Population Screening for Coronary Plaque: Is the Evidence Enough?
“We do have to generate the evidence for doing this and . . . the value-based argument for doing this,” Andrew Choi says.
BOSTON, MA—Is there enough data to justify broad, population-based screening for atherosclerosis with coronary CT angiography (CCTA) and other methods, as opposed to the risk factor-based approach advocated in guidelines?
Here at a debate at the 2023 Society of Cardiovascular Computed Tomography (SCCT) meeting, Khurram Nasir, MD (Houston Methodist DeBakey Heart & Vascular Center, TX), argued that screening is justified, citing evidence from the DANCAVAS trial to support coronary artery calcium (CAC) scoring. Though the trial missed its primary endpoint, there appeared to be a benefit of comprehensive CV screening among men ages 65 to 69.
But that wasn’t good enough for David Newby, MD, PhD (University of Edinburgh, Scotland), who highlighted the dearth of data showing that broad screening of the population for coronary disease has any positive impact on patient outcomes and noted that there are potential harms—included increased anxiety—with the approach.
“Where is the evidence that we should justify doing population screening?” summarized Newby, principal investigator of the ongoing SCOT-HEART 2 trial investigating this question. “We don’t have any. End of argument.”
In Favor of Screening
To make the case for population screening, Nasir started by pointing out that methods for CV risk assessment have not changed much since the term “risk factor” was coined in 1961 by one of the leaders of the Framingham Heart Study. The focus is still on a handful of variables that include age, sex, hypertension, dyslipidemia, smoking, and diabetes.
“Shouldn’t we be asking how well have they been doing what they’re supposed to do, which is predict cardiovascular risk?” he said. He indicated, in answer to his own question, that risk scores are imprecise and alluded to data showing that presentation of risk scores doesn’t change patient outcomes.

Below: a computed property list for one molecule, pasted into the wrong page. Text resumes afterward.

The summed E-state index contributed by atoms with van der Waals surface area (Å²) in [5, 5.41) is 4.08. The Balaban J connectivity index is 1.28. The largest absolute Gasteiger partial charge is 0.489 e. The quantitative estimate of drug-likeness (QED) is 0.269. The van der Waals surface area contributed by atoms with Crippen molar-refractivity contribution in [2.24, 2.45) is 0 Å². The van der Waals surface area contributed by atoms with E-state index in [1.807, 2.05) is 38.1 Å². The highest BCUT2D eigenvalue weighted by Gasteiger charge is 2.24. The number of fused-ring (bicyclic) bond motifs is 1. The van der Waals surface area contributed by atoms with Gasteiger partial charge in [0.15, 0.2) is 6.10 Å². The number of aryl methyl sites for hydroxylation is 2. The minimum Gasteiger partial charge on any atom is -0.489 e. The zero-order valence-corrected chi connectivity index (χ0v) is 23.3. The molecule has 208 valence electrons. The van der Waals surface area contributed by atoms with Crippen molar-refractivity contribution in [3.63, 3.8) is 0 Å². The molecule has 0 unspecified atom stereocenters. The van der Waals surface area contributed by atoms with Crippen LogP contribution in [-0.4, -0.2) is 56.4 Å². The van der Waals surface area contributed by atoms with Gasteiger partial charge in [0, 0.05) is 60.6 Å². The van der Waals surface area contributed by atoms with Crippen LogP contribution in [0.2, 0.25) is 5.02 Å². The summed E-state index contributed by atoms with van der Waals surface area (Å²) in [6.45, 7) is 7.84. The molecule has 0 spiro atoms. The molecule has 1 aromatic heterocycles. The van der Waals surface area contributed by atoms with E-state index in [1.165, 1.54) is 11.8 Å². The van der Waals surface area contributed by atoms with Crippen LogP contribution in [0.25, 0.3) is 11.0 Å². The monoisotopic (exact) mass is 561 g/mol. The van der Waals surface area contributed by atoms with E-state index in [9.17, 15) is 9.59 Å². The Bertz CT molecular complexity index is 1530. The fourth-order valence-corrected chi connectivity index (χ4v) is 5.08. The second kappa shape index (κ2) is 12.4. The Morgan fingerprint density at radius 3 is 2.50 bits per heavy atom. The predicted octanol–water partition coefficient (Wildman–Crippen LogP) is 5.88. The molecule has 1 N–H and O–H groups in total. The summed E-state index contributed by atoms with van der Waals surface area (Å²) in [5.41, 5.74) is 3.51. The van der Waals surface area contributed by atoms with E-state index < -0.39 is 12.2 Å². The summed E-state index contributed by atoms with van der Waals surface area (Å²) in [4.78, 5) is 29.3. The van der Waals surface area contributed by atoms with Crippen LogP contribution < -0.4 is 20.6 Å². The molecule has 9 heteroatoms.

“Clearly we need a dramatic turnaround,” said Nasir, laying out his arguments in favor of screening for coronary plaque. “Most of us are very cognizant that the core culprit of cardiovascular complications, which is the MI and stroke, is atherosclerosis,” he said, adding that “coronary CT is the leading tool in trying to identify atherosclerosis.”
Coronary atherosclerotic burden has been shown to be the best predictor of future heart disease in investigations like the Multi-Ethnic Study of Atherosclerosis and the Heinz Nixdorf Recall Study, overcoming imprecise assessments based on risk factors, Nasir said.
And one of the major advantages of using CT to detect coronary disease, he said, is that it can find those individuals without any meaningful atherosclerosis who don’t require additional testing or preventive therapies, which would lead to more-appropriate resource allocation.
When it comes to data showing that screening improves patient outcomes, Nasir indicated that DANCAVAS, despite the missed primary endpoint, provides that evidence, at least in the younger part of the cohort. Among the subset of participants ages 65 to 69, there was an 11% lower risk of all-cause mortality with screening (HR 0.89; 95% CI 0.83-0.96). A post hoc analysis showed a reduction in death, stroke, or MI in the overall patient population, with a greater impact in the younger participants.
Various national and international guidelines have gotten behind assessments of coronary atherosclerosis for CV risk assessment, Nasir continued. Though CAC scoring has been the mainstay, “I believe that the future is bright with an immense role of CTA to personalize care beyond calcium testing,” he added, pointing to advances driven by artificial intelligence (AI) and technologies that enhance plaque characterization and the assessment of other features like the perivascular fat attenuation index.
“So in the next 5 years, you will be seeing tons of innovation in this space, which . . . once and for all will change how we assess and manage risk,” Nasir predicted.
Not So Fast